Shifting sands publicly debated
FOUR options for enhancing the Tweed River Entrance Sand Bypassing Project are being considered by the public.
Option one is most likely to improve Kirra Point surf conditions but is also the least likely to be adopted, involving two additional pump outlets 1200m and 2400m north of an existing Kirra Point outlet.
Option two proposes extra and further offshore dredge placements of sand at Tugun, Bilinga and Snapper Rocks.
Option three suggests a one-off deposit at Kingscliff's heavily eroded beach of 200,000sq m of Tweed River entrance sand.
And option four proposes "back passing" Tweed River entrance sand south of the Letitia Spit pumping jetty, after which it would join the natural northward drift of sand the jetty mimics.
At a Tweed Civic Centre public meeting the company responsible for the four options, GHD Australia's project director Paul O'Keefe said option one was easily the most expensive at an overall cost of $6 million.
"The North Kirra outlet is unfavourable," he said.
A local named Deborah asked if Mr O'Keefe saw North Kirra as a long-term solution, ignoring timelines or costs.
"The system would be expensive to maintain and the reason it was originally considered was because there was a large volume of sand in Coolangatta and Kirra, but since we started the study there's been considerable movement of sand northward anyway."
The options feasibility report states the North Kirra outlet would also "have a direct detrimental impact on the local beach amenity where the sand delivery outlet infrastructure is located".
"The use of a North Kirra outlet on a routine basis could also seriously starve the southernmost Gold Coast beaches of their requirements for restored sand supply.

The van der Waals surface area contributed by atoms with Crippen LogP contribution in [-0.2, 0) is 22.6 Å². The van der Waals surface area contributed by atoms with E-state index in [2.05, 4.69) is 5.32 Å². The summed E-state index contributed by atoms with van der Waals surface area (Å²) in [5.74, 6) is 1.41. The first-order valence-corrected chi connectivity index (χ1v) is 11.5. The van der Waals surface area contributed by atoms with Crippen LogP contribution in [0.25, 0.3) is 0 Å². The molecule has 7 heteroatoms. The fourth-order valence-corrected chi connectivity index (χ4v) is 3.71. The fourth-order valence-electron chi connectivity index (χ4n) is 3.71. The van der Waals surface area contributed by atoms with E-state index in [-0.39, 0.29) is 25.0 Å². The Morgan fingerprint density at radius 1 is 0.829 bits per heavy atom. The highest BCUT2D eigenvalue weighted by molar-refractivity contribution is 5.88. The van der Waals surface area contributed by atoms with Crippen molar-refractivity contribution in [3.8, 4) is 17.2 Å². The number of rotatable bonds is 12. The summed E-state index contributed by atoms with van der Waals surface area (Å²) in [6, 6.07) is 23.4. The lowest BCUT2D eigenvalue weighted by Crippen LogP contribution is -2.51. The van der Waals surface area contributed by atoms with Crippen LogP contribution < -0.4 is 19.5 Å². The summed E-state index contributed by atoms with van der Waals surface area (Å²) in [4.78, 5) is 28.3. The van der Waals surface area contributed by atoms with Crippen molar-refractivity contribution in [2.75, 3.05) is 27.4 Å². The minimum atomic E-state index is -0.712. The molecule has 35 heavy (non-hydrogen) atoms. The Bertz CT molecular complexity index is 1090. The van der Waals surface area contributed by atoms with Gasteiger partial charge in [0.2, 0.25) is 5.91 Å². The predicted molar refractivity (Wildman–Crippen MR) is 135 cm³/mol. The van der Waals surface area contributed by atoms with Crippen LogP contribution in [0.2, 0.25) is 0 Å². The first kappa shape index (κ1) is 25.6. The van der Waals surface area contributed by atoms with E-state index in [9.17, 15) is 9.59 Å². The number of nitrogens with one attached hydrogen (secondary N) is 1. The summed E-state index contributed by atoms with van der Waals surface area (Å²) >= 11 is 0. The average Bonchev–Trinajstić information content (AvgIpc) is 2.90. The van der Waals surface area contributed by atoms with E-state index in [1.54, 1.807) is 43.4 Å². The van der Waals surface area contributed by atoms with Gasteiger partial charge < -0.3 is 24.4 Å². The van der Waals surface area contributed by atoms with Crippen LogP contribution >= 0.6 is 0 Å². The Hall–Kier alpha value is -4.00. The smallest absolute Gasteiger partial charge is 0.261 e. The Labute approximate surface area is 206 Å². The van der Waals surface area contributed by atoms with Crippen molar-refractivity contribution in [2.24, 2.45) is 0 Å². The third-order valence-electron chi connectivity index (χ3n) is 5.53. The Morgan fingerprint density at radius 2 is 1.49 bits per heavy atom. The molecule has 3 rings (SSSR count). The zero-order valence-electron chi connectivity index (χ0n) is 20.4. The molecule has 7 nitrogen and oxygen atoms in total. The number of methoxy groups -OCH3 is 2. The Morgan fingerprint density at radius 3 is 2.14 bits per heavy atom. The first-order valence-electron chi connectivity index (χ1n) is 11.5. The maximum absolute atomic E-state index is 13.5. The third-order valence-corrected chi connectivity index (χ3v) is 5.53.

"Consequently, routine use of this option would not provide a long-term enhancement to the system operations in terms of achieving project objectives that seek to restore and continue a natural sand supply to all the southern Gold Coast beaches."
Mr O'Keefe said the Kingscliff option was also expensive but "beach nourishment of 200,000sq m lasts five years - that's five years of good beach amenity".
Some locals questioned how any of the options could restore Kirra Point's once-famous surf break. "Surf breaks are dependent on where the sand goes and it's very difficult to pinpoint exactly what's going to happen," Mr O'Keefe said.
According to the report, surf quality at Kirra could improve through use of the North Kirra outlet.
"However, this would be subject to careful planning and placement of sand, as sand pumping to this location may also cause a local realignment of the beach south-east to Kirra, to the detriment of Kirra surfing and Kirra Reef in the future," it added.
The public can provide feedback until November 30 by visiting www.tweedsand bypass.nsw.gov.au.